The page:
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The biggest, and also smallest, thing we’ve started doing is keeping Squeaks up with us to say a rosary at night. Buzz and I would say rosaries separately during the weekdays, but together on the weekend. And that was such a nice thing for us that we decided to include Squeaks for Advent. She LOVES it. She (against all odds) is able to sit calmly and quietly and say the prayers with us. She’s also learning a lot of the mysteries, which she is very proud of and makes my heart as a mother burst literally every night. It’s also a great way to teach her prayers that we’ve forgotten to pass on, like the St. Michael the Archangel prayer, and the Memorare.

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But it’s not all about the kids, right? I mean, I’m a firm believer in the concept that if your own spiritual life is empty, you can give nothing to your children. And also that the easiest way to pass on the faith to your children is to let them see you doing it. And we all know I am ALL ABOUT THE EASE OF THINGS. So I’ve decided to make sure that I made this Advent count for myself, too.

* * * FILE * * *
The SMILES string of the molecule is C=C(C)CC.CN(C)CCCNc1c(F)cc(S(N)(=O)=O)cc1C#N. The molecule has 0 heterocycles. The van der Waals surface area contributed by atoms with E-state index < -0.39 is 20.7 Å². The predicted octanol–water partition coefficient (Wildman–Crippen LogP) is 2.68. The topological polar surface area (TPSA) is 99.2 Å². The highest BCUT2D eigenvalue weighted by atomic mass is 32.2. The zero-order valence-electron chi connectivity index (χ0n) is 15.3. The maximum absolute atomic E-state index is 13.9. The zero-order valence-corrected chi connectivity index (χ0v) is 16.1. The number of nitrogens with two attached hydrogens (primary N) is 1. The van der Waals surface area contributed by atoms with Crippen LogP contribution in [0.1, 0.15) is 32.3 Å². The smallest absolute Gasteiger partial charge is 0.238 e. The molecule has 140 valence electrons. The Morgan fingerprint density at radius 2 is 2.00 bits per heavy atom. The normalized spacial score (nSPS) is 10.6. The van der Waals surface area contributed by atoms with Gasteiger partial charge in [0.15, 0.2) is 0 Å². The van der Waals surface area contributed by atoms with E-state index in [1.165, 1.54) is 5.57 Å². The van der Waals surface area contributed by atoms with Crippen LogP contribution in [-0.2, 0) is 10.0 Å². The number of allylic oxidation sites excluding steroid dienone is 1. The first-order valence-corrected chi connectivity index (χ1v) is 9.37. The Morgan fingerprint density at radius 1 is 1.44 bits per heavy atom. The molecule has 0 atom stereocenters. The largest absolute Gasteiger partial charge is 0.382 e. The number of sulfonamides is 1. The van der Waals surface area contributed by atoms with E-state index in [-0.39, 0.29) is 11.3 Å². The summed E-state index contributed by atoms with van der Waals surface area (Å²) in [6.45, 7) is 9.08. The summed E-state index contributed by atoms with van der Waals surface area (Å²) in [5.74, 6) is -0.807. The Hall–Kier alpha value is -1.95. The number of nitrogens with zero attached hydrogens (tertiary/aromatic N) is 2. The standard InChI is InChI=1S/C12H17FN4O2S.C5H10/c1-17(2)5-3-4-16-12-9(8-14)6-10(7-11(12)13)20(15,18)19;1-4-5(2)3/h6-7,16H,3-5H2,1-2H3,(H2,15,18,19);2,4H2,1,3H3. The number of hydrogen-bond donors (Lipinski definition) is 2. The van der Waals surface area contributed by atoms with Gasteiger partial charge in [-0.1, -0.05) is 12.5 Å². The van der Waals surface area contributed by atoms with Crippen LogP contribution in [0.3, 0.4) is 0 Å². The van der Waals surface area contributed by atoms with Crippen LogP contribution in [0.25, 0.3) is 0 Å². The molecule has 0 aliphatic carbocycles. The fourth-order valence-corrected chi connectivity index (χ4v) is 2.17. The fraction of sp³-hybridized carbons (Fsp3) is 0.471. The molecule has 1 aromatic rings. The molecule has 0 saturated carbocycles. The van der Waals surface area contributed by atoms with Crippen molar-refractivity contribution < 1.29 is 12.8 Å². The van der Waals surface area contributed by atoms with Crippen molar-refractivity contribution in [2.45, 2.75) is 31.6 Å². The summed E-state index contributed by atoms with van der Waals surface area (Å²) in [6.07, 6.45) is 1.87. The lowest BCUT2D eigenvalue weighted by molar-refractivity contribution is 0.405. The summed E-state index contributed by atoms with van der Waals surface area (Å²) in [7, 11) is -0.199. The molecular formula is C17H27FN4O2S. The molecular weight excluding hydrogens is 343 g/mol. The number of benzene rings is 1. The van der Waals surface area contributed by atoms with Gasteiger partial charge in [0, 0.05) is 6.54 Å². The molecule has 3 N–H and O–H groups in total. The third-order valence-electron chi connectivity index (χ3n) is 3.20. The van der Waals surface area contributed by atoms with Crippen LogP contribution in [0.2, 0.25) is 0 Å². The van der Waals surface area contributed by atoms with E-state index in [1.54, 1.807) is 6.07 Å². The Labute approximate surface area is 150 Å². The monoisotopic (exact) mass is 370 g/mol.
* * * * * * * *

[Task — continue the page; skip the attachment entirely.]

I’ve begun some more physical devotions- veiling, making sure I go to confession regularly, attending Eucharistic Adoration, etc. Those have been a wonderful way to make my actual time reflect my sense of waiting and hope and the desire to make myself ready for God, whenever He comes again.

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I also downloaded the Magnificat Advent 2016 app. It’s available on all platforms for $1.99, or $2.99 for the ebook format if you want it on kindle. This  is amazing, guys. It has a really user-friendly interface, prayers for morning, evening, and night, the Mass for the day, and additional prayers, songs, and rubrics (like for a penance service, blessing of the Advent wreath, etc.)  I am really, really enjoying it. HIGHLY recommend, and I am not a normal Magnificat girl. I can’t get into it. But this is amazing for me.

(And if you do the app it sends you touch reminders. SCORE.)

Finally, I’m switching up my “good-for-me” reading that I do every  morning. I wrote about this a few weeks ago, but basically I take about half an hour before the kids get up to read a selection from the Bible, the Catechism, and a book about parenting or faith or whatever (anything except murders- I’ve been really into thrillers lately, guys.) I abandoned my Catholic Guide to Depression (ironically, AMAZING!) and am slogging my way through Benedict XVI’s Jesus of Nazareth: The Infancy Narratives. It’s a slim book, but if you’ve ever read anything Ratzinger has written, um, don’t expect a quick read. I’m absolutely loving being able to a.) focus on exegesis again, something I haven’t done since grad school, and b.) turning little parts of my day towards the anticipation of the Lord.

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So, what do you do for advent? I’d love more (non-craft) suggestions!